Value-Added Tests Leave Out An Important Factor: Motivation
How can you tell if students are learning anything in college? One method might be to have them take tests of their knowledge and skills when they start college and when they graduate, and then compare the two. Using this approach, some studies have concluded that students aren’t learning much at all. But as Scott Jaschik of InsideHigherEd notes, this method overlooks an important factor. Jaschik writes:
These test results may be high-stakes for colleges, many of which need to show accreditors and others that they are measuring student learning. But for the students taking the exams, the tests tend to be low stakes—no one must pass or achieve a certain score to graduate, gain honors or to do pretty much anything.
A new study by three researchers at the Educational Testing Service—one of the major providers of these so-called “value-added” exams—raises questions about whether the tests can be reliable when students have different motivations (or no motivation) to do well on them. The study found that student motivation is a clear predictor of student performance on the tests, and can skew a college’s average value-added score.
The ETS researchers gave the ETS Proficiency Profile to 757 students from three institutions: a research university, a master’s institution and a community college.
To test the impact of motivation, the researchers randomly assigned students to groups that received different consent forms. One group of students received a consent form that indicated that their scores could be linked to them and (in theory) help them: ‘[Y]our test scores may be released to faculty in your college or to potential employers to evaluate your academic ability.’ The researchers referred to those in this group as having received the ‘personal condition.’ After the students took the test, and a survey, they were debriefed and told the truth, which was that their scores would be shared only with the research team.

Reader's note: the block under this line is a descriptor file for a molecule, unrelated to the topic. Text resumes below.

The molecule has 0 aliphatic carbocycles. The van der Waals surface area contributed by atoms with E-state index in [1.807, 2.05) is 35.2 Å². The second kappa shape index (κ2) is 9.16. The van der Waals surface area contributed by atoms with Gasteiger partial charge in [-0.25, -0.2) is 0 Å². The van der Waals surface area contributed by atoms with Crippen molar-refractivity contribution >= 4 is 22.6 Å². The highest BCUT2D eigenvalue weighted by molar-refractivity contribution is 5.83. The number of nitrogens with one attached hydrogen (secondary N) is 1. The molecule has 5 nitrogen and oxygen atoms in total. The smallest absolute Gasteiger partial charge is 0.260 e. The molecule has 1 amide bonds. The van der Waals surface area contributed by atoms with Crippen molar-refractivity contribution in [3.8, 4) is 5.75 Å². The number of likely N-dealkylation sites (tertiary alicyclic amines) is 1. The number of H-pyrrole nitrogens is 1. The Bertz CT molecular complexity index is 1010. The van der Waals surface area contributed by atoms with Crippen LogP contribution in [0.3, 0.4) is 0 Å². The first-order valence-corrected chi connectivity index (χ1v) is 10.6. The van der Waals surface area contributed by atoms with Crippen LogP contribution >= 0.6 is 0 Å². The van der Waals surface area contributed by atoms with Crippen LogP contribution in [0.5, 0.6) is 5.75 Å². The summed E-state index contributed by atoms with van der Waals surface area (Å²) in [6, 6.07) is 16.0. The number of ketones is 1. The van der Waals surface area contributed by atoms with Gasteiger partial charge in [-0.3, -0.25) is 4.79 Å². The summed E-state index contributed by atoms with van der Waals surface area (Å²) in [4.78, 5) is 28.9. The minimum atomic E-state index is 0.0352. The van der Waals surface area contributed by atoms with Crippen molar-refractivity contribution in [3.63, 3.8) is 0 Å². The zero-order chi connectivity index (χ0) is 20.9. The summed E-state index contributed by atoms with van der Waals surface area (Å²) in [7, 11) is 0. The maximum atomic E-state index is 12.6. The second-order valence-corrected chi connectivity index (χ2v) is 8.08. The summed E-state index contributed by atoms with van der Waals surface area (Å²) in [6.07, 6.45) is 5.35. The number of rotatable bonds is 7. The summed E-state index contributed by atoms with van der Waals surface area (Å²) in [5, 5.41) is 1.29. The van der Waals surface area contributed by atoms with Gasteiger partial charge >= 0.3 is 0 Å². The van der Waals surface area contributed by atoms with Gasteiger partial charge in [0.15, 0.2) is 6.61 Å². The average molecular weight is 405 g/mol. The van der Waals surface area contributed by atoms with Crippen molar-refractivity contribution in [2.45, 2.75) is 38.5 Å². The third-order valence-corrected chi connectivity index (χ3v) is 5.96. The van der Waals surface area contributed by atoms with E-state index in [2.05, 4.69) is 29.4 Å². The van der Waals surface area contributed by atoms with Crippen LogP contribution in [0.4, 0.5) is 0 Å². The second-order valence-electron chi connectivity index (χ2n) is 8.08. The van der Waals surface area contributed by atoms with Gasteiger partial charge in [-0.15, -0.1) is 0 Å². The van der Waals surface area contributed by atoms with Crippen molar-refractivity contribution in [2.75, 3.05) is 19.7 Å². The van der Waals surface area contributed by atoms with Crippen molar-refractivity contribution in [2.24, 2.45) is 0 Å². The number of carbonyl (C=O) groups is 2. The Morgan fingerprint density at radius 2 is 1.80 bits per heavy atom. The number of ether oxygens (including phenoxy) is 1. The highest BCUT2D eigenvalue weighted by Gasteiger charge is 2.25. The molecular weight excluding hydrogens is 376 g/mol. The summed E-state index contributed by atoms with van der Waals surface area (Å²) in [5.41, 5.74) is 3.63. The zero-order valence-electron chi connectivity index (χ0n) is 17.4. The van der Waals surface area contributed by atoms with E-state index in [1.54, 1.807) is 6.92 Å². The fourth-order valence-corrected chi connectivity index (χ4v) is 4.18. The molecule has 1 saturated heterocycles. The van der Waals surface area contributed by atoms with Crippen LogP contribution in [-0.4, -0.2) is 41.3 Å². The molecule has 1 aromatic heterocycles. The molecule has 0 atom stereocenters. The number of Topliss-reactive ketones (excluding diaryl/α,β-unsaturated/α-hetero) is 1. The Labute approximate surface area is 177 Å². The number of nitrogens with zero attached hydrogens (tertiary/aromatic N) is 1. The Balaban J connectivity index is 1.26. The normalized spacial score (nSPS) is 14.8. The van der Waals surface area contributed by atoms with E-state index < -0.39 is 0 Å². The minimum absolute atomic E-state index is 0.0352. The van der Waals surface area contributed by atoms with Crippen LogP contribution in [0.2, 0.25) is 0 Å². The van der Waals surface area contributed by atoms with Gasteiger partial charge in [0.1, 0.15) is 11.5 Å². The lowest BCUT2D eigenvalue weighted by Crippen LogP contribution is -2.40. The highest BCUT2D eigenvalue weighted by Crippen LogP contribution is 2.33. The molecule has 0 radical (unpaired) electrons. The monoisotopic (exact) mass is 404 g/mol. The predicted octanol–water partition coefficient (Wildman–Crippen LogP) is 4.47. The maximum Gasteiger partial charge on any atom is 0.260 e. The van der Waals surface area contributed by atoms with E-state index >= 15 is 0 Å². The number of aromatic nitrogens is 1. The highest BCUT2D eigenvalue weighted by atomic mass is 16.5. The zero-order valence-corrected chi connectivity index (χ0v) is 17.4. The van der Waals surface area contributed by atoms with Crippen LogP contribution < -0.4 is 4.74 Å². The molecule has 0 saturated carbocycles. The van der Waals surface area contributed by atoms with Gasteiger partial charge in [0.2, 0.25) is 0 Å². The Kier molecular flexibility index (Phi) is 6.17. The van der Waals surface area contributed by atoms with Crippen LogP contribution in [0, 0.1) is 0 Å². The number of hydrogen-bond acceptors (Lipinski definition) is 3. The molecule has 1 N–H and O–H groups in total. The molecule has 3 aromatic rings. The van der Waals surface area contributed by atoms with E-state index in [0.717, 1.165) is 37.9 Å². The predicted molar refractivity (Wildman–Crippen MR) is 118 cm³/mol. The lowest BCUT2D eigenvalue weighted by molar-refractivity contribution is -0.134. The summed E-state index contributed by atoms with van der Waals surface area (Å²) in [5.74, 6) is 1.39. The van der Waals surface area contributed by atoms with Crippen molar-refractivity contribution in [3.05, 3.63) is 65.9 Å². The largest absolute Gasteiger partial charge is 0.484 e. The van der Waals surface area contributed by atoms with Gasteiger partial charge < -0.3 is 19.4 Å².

The study found that those with a personal motivation did ‘significantly and consistently’ better than other students—and reported in surveys a much higher level of motivation to take the test seriously. Likewise, these student groups with a personal stake in the tests showed higher gains in the test—such that if their collective scores were being used to evaluate learning at their college, the institution would have looked like it was teaching more effectively.” (Read more here.)
This makes a lot of sense—and also points up how important motivation is in terms of achievement. When we perform under the impression that a test or other event doesn’t matter, it shows.